But Serenity doesn’t work for me as an example of something good at all. The notion that trying to make people good will prompt the revenge of outraged nature and turn them into fast zombis strikes me as wish fulfilment of a particularly noxious sort. The extended tribute the Operative makes to Mal’s was also creepy to an extreme. The line “I am to misbehave” is an astonishingly tinny thematic statement in my ears. And speaking as someone raised south of the Mason Dixon line, the retro cowboy veteran of the losing side of the Civil War had racist overtones from the very beginning. Happily, Serenity isn’t the fave du jour, or I might provoke a tantrum.

  11. Athena says:

    You cannot “make people good” — they are no “goodness” genes or “goodness” hormones, as I discussed in Miranda Wrongs. At best (that is, at worst) you can make them docile. If there’s racism in Senerity, it’s in having essentially no Asian characters despite the implied characteristics of the culture.

    In many respects, and like most SFF, Serenity has a US viewpoint and that automatically makes it far from perfect as a vision of a truly different future. But it’s still way, way better than Interstellar.

    Finally, if your last sentence is meant to be witty or provocative… you have to practice. A lot.

  12. stevenjohnson says:

    The Miranda Wrongs link was excellent.

    I did notice that Alexei Romanov was listed as a consequence of inbreeding, presumably for his hemophilia. I was curious about that, since I was under the impression the consensus was that the trait appeared as a mutation in Victoria herself?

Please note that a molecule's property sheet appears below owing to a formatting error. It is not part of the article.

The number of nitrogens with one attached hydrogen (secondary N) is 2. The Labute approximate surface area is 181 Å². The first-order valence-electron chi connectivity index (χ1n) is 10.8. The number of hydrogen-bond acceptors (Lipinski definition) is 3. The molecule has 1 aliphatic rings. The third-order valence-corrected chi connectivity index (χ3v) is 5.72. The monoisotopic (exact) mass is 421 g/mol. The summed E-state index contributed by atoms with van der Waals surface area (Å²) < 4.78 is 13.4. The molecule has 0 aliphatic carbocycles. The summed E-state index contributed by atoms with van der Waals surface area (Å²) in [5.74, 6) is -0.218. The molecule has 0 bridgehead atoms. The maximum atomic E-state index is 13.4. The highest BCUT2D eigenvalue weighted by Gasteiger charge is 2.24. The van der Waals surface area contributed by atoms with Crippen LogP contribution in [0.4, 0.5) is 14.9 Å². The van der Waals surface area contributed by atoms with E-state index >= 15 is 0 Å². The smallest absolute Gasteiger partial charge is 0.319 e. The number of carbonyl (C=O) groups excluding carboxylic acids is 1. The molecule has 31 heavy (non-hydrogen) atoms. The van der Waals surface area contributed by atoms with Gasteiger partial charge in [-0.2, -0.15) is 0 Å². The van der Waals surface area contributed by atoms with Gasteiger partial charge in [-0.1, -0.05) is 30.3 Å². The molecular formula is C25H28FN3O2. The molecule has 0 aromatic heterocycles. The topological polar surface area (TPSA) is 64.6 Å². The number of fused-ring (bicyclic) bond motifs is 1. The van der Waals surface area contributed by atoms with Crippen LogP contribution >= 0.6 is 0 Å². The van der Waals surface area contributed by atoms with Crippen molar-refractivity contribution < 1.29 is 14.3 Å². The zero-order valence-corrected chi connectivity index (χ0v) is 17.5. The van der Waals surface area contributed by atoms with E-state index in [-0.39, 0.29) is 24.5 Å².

13. Athena says:

    If you look up “inbreeding” even in Wikipedia, you will find the relevant reference & discussion.

  14. Esebian says:

    I knew Interstellar was going to be a stinker the minute they released that promo clip in which the teachers complain to McConaughey’s character his daughter rocks the boat by reciting his old textbooks in which the references to the Apollo program hadn’t been changed to the new party line, that it was a big hoax to financially ruin the Soviet Union. Of course, Big Daddie McC had to educate them a bit with his manly gravelly voice.

    If we disregard the transparent Teabagger-grade anti-enviromentalist politics here (treehuggers will brainwash our kids so we don’t waste precious resources on silly stuff like moon rockets), how is that even remotely possible in terms of logistics? Did they purge every digital, web-connected archive on the planet? Threaten every other state with war if they spilled the beans?